What to know before downloading a health app
- Health & Wellbeing
There seems to be an app for everything these days — from calorie counters and meal planners, to migraine relief apps and bowel movement logging tools.
When it comes to tracking your fitness or turning to your smartphone for a health diagnosis, however, it’s best to be cautious about the personal information you share and what you decide to take as sound advice.
“Unfortunately, most of the apps that are available in the App Store or Google Play are developed by commercial people who are not researchers. This means they often lack the scientific understanding on weight loss,” says Accredited Practising Dietitian, Anika Rouf.
So, what should you consider before downloading a health or fitness app?
“If an app has some sort of certification, or it’s regulated by a health organisation or a government or some health agency, then it’s probably something you can trust,” says Omar Mubin, Senior Lecturer in Human-centred Computing and Human-computer Interaction at Western Sydney University. “Check the reviews, the ratings, and what other people think — that usually tells us a lot about whether the app is doing its job.”
Where does my information go?
In the age of data sharing, the security and privacy of the information that is collected by applications can cause concern, especially when it comes to logging sensitive health information.
One study found that more than 70 per cent of smartphone apps share personal data with third-party tracking companies. While these apps rely on third-party providers for crash and bug reporting, and analytics, they can also be used to monetise apps through ad integration and user tracking.
A push for accuracy
Turning to Google for a diagnosis of your medical symptoms is all too common nowadays, and with apps offering such information in innovative ways, creates issues of accuracy and reliability. While the Australian Therapeutic Goods Administration provides a regulatory framework for mobile software, there is a grey area around whether certain apps pose an actual risk to users.
Asking your health professional for app recommendations is a great way to find one that's right for you
A study which looked at smartphone apps that measure user’s heart rate found that all of the four apps tested delivered substantial discrepancies in accuracy, and two out of the four apps tested had a tendency to underestimate higher heart rates. There has also been evidence where popular pedometer apps incorrectly reported the number of steps travelled. Even a team of researchers from Europe and the UK claim that there isn't any scientific research to support the effectiveness of weight loss apps.
“The technology needs to go hand-in-hand with the medical professional and the medical experts, so they cannot just rely on one or the other,” says Mubin. “I cannot stress enough the regulation and the certification that needs to be there because we don’t want users to get a false sense of security.”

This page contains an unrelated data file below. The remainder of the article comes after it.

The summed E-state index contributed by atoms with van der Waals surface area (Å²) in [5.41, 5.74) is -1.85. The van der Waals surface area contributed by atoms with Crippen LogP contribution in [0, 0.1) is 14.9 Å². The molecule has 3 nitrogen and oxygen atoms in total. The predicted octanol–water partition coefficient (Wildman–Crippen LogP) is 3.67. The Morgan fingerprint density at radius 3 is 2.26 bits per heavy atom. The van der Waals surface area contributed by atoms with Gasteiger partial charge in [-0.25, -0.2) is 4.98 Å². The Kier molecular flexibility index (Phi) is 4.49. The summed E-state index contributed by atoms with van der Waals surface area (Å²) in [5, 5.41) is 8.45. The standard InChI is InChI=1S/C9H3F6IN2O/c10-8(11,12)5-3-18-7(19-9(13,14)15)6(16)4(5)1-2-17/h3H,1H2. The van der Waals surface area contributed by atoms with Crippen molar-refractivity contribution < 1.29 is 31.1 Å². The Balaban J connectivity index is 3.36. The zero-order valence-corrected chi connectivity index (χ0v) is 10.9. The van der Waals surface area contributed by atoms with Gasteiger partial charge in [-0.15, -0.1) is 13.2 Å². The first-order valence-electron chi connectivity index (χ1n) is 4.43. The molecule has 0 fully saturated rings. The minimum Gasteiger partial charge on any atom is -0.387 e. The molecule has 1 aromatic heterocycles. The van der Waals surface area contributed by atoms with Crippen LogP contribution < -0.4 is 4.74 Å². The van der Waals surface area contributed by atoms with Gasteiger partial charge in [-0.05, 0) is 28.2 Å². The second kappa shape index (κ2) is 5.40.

Identifying trustworthy and useful apps may involve your own trial and error, especially when app developers can sacrifice quality or safety for added functionality.
“It depends on the user to make that judgement and not be in a situation where they’re fully reliant on these apps but to have some sort of intermediate judgement on whether what the app is suggesting makes sense, and if they should follow it and to what extent,” says Mubin.
Dietitian Anika Rouf suggests using apps in conjunction with health professionals and, where possible, choosing apps from Australian sources. “There’s an Australian app called Food Switch, where you basically go to the store, get out your phone, and you scan the barcode. It then tells you what the food is like, whether that product is healthy, or if there are any better alternatives to that product. So, apps like that are pretty good to give [consumers] information.”
You might be thinking twice about what app you download next, however, research shows interactive apps can promote healthier lifestyles and inspire changes in user behaviour. The rising popularity of fitness trackers, such as Fitbit, and the integration of the Health app on the iPhone indicates the desire people have to become more involved in their own health.
The iOS Health app can aid users in reaching their health goals
“Apps are great because they can be motivating while you’re on your own. You’re only going to see your health professional every couple of weeks or every few months, so when you’re on your own, it’s great to have that bit of motivation — and you can share the progress with your friends on social media,” says Rouf.
With over 325,000 mobile health apps available on major app stores, it’s not hard to see why you wouldn’t turn to an app to help make your fitness routine less boring, to add reminders, or to take up brain training exercises. The possibilities seem endless, but it’s all about making it a healthy app-etite.
What are your thoughts on accuracy and privacy when it comes to health and fitness apps?
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